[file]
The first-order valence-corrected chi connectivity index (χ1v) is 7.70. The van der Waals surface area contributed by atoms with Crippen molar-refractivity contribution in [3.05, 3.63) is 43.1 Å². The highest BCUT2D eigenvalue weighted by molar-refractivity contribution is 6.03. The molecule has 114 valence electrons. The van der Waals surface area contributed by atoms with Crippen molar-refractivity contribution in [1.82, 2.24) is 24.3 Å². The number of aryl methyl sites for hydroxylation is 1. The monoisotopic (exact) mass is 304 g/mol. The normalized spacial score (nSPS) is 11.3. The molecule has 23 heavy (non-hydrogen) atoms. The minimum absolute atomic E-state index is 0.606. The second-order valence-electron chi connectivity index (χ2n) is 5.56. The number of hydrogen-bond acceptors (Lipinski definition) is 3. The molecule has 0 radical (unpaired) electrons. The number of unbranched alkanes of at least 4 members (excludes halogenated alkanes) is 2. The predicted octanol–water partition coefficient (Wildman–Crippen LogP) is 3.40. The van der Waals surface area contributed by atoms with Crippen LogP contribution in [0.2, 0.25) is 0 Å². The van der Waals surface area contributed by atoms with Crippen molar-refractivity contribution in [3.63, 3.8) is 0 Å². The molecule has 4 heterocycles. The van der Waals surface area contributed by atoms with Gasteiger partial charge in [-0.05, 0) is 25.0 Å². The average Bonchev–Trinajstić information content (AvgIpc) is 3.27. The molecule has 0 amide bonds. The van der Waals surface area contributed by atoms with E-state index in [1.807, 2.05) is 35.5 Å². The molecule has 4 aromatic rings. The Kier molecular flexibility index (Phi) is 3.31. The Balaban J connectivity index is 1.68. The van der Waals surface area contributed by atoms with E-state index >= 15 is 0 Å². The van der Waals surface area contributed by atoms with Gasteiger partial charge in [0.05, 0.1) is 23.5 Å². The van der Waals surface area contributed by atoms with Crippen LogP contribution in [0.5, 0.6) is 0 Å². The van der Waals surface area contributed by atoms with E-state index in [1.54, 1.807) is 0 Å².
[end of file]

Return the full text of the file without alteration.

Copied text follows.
The first-order valence-corrected chi connectivity index (χ1v) is 7.70. The van der Waals surface area contributed by atoms with Crippen molar-refractivity contribution in [3.05, 3.63) is 43.1 Å². The highest BCUT2D eigenvalue weighted by molar-refractivity contribution is 6.03. The molecule has 114 valence electrons. The van der Waals surface area contributed by atoms with Crippen molar-refractivity contribution in [1.82, 2.24) is 24.3 Å². The number of aryl methyl sites for hydroxylation is 1. The monoisotopic (exact) mass is 304 g/mol. The normalized spacial score (nSPS) is 11.3. The molecule has 23 heavy (non-hydrogen) atoms. The minimum absolute atomic E-state index is 0.606. The second-order valence-electron chi connectivity index (χ2n) is 5.56. The number of hydrogen-bond acceptors (Lipinski definition) is 3. The molecule has 0 radical (unpaired) electrons. The number of unbranched alkanes of at least 4 members (excludes halogenated alkanes) is 2. The predicted octanol–water partition coefficient (Wildman–Crippen LogP) is 3.40. The van der Waals surface area contributed by atoms with Crippen LogP contribution in [0.2, 0.25) is 0 Å². The van der Waals surface area contributed by atoms with Crippen molar-refractivity contribution in [3.63, 3.8) is 0 Å². The molecule has 4 heterocycles. The van der Waals surface area contributed by atoms with Gasteiger partial charge in [-0.05, 0) is 25.0 Å². The average Bonchev–Trinajstić information content (AvgIpc) is 3.27. The molecule has 0 amide bonds. The van der Waals surface area contributed by atoms with E-state index in [1.807, 2.05) is 35.5 Å². The molecule has 4 aromatic rings. The Kier molecular flexibility index (Phi) is 3.31. The Balaban J connectivity index is 1.68. The van der Waals surface area contributed by atoms with E-state index >= 15 is 0 Å². The van der Waals surface area contributed by atoms with Gasteiger partial charge in [0.05, 0.1) is 23.5 Å². The van der Waals surface area contributed by atoms with Crippen LogP contribution in [0.5, 0.6) is 0 Å². The van der Waals surface area contributed by atoms with E-state index in [1.54, 1.807) is 0 Å².